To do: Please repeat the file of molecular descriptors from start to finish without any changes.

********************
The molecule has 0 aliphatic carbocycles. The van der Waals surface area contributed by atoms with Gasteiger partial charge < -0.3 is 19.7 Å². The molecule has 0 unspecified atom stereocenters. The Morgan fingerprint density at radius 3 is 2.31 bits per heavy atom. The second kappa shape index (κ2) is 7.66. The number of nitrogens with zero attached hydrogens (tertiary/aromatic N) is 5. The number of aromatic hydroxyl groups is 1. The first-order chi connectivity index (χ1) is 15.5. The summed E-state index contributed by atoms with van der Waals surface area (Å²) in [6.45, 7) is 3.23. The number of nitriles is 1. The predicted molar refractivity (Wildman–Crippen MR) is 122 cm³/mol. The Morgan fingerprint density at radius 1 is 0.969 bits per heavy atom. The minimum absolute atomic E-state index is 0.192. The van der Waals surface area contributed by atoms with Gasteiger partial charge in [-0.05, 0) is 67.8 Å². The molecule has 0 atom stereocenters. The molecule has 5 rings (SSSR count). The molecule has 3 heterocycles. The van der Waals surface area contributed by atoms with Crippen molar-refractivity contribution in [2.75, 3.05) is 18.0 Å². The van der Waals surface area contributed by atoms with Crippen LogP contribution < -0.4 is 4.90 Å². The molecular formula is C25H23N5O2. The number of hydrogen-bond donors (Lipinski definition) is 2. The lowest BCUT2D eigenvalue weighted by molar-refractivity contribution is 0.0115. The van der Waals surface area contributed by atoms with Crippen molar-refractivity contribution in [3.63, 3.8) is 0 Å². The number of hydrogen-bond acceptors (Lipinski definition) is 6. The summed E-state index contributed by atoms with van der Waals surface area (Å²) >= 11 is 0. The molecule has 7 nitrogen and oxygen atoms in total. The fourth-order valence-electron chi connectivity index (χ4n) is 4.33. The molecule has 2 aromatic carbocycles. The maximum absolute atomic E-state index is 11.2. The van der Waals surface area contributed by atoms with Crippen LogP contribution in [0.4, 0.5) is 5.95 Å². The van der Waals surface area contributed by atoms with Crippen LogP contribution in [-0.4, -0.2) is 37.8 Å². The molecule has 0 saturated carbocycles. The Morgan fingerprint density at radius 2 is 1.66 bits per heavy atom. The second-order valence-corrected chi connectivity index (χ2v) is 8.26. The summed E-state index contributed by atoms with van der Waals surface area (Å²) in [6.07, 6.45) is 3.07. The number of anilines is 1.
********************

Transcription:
The molecule has 0 aliphatic carbocycles. The van der Waals surface area contributed by atoms with Gasteiger partial charge < -0.3 is 19.7 Å². The molecule has 0 unspecified atom stereocenters. The Morgan fingerprint density at radius 3 is 2.31 bits per heavy atom. The second kappa shape index (κ2) is 7.66. The number of nitrogens with zero attached hydrogens (tertiary/aromatic N) is 5. The number of aromatic hydroxyl groups is 1. The first-order chi connectivity index (χ1) is 15.5. The summed E-state index contributed by atoms with van der Waals surface area (Å²) in [6.45, 7) is 3.23. The number of nitriles is 1. The predicted molar refractivity (Wildman–Crippen MR) is 122 cm³/mol. The Morgan fingerprint density at radius 1 is 0.969 bits per heavy atom. The minimum absolute atomic E-state index is 0.192. The van der Waals surface area contributed by atoms with Gasteiger partial charge in [-0.05, 0) is 67.8 Å². The molecule has 0 atom stereocenters. The molecule has 5 rings (SSSR count). The molecule has 3 heterocycles. The van der Waals surface area contributed by atoms with Crippen molar-refractivity contribution in [2.75, 3.05) is 18.0 Å². The van der Waals surface area contributed by atoms with Crippen LogP contribution < -0.4 is 4.90 Å². The molecular formula is C25H23N5O2. The number of hydrogen-bond donors (Lipinski definition) is 2. The lowest BCUT2D eigenvalue weighted by molar-refractivity contribution is 0.0115. The van der Waals surface area contributed by atoms with Crippen molar-refractivity contribution in [3.63, 3.8) is 0 Å². The number of hydrogen-bond acceptors (Lipinski definition) is 6. The summed E-state index contributed by atoms with van der Waals surface area (Å²) >= 11 is 0. The molecule has 7 nitrogen and oxygen atoms in total. The fourth-order valence-electron chi connectivity index (χ4n) is 4.33. The molecule has 2 aromatic carbocycles. The maximum absolute atomic E-state index is 11.2. The van der Waals surface area contributed by atoms with Crippen LogP contribution in [0.4, 0.5) is 5.95 Å². The van der Waals surface area contributed by atoms with Crippen LogP contribution in [-0.4, -0.2) is 37.8 Å². The molecule has 0 saturated carbocycles. The Morgan fingerprint density at radius 2 is 1.66 bits per heavy atom. The second-order valence-corrected chi connectivity index (χ2v) is 8.26. The summed E-state index contributed by atoms with van der Waals surface area (Å²) in [6.07, 6.45) is 3.07. The number of anilines is 1.